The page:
The New Republic's Jon Cohn, one of the smartest health reform advocates working today and a journalist whom I greatly admire, has taken up the challenge of defending the Massachusetts health care reforms, which currently serve as a model for national reform proposals. One of the things I admire about Cohn is that, in part because he views the business of legislating as an ongoing process, he frequently admits the problems with what he supports.
But such admissions can be telling. Here, for example, is a list of points I compiled from his piece on MassCare:
- Both liberals and conservatives agree that "Massachusetts hasn't figured out a way to restrain the overall growth in health care costs. If national health care reform fares no better, the country could be in serious fiscal trouble."
- The system is not the single payer plan some liberals might prefer, but nevertheless constitutes "a large expansion of government, even by Massachusetts standards."
- Under the current system, "by law, anybody living in Massachusetts must obtain health insurance or face a penalty, which this year will be as much as $1,068."
- As it currently stands, "Massachusetts has the nation's highest premiums, at more than $13,000 a year for the average family policy."
- Insurance coverage in the state is now the highest in the nation, but "coverage by itself is meaningless if it doesn't translate into more access to medical care or less financial hardship because of medical bills. And there is evidence, mostly anecdotal, that some people are really struggling under the new scheme, either because it's tough to pay the insurance premiums or because, even with coverage, their medical bills are a burden."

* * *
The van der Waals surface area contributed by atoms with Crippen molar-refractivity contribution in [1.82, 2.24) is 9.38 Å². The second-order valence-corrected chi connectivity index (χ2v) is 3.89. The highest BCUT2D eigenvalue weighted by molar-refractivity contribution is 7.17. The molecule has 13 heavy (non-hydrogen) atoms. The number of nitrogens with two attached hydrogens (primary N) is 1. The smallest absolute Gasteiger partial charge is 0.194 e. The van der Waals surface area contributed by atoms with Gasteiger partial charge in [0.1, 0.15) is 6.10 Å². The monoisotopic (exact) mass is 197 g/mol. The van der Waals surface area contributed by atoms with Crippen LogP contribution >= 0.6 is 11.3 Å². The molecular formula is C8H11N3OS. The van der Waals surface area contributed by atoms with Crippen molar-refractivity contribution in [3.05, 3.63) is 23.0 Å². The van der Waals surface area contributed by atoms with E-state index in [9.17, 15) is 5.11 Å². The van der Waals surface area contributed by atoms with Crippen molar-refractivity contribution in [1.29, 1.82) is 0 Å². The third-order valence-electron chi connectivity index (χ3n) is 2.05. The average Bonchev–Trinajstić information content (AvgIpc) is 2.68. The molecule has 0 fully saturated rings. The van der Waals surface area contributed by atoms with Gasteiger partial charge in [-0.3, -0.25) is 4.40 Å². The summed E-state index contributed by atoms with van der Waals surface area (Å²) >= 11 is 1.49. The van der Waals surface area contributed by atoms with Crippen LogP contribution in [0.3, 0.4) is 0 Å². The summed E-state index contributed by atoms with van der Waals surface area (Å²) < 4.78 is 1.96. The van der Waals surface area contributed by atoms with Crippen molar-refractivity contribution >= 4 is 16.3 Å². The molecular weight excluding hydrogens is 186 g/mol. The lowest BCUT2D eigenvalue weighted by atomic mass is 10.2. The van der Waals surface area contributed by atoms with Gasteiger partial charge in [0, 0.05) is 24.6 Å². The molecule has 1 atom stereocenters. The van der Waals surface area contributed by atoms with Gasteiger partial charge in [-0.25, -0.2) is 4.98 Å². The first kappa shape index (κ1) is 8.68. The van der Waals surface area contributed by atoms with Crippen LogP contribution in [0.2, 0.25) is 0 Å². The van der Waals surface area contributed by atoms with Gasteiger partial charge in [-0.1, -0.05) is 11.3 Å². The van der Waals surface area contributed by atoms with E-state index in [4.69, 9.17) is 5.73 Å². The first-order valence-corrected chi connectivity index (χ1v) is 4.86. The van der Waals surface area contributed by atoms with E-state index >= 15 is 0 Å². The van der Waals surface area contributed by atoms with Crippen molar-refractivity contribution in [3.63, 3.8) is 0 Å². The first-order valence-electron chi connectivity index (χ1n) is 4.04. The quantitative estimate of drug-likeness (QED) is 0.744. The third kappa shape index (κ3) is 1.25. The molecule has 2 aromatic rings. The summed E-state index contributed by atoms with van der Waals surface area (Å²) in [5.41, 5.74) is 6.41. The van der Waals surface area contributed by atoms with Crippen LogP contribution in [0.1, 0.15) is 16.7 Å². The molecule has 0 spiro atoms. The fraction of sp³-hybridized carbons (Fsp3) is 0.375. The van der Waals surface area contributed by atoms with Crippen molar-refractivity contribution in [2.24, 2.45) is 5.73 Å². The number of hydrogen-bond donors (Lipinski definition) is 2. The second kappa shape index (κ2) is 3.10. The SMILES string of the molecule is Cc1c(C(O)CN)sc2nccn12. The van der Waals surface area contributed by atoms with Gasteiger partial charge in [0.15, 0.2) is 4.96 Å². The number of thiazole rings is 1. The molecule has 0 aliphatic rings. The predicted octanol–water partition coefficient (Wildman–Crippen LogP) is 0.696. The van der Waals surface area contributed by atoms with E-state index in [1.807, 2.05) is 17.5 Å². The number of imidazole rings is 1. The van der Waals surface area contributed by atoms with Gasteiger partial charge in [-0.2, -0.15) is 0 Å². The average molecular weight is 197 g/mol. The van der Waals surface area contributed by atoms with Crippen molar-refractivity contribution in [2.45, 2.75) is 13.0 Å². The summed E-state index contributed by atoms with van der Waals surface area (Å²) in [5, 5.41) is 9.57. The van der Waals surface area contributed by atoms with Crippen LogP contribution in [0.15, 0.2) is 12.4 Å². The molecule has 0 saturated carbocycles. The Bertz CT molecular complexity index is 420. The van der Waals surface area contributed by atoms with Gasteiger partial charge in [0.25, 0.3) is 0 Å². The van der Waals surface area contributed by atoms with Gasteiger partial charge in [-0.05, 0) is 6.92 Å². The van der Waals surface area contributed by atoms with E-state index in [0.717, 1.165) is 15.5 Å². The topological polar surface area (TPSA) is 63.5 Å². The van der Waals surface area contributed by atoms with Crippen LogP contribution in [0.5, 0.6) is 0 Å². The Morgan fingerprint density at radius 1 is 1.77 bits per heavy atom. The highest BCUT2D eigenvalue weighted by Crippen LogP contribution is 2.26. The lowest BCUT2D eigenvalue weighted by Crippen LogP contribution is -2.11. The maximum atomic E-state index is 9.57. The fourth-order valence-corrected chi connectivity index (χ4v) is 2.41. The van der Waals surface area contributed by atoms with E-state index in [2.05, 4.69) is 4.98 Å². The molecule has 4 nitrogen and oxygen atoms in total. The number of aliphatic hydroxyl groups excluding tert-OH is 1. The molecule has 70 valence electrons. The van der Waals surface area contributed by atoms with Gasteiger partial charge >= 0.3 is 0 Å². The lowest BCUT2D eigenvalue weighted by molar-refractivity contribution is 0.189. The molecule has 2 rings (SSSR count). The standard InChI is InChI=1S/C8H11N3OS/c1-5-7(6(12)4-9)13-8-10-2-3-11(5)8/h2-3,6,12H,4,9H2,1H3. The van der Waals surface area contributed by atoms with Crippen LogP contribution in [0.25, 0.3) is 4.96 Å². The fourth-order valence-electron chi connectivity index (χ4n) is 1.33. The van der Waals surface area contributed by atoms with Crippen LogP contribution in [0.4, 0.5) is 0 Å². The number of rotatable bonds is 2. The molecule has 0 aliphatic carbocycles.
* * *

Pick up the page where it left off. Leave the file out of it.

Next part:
- "Massachusetts reforms haven't brought down prices on the whole. In fact, premiums for people who get insurance through employers are rising a tad faster than they are in the country at large. If costs continue to skyrocket, the state's health care reforms will become unsustainable, requiring either large cuts or tax increases."
- When Massachusetts, which the article calls "the ObamaCare laboratory," enacted its reforms, "the goal was simply to expand coverage and, perhaps, deal with costs later."
In making the list above, I've obviously left out a number of points that Cohn makes in the system's favor (administrators are making a big push for new cost control measures; there's some evidence that fewer people are avoiding care due to lack of insurance). But while I've cut out what he believes is the good news about MassCare, I don't think I've quoted Cohn's piece out of context, or been misleading in the way I've presented any of his statements. Indeed, I'd encourage people to read the piece in its entirety for themselves. But if this is a defense of the Massachusetts reforms, imagine what an attack would look like.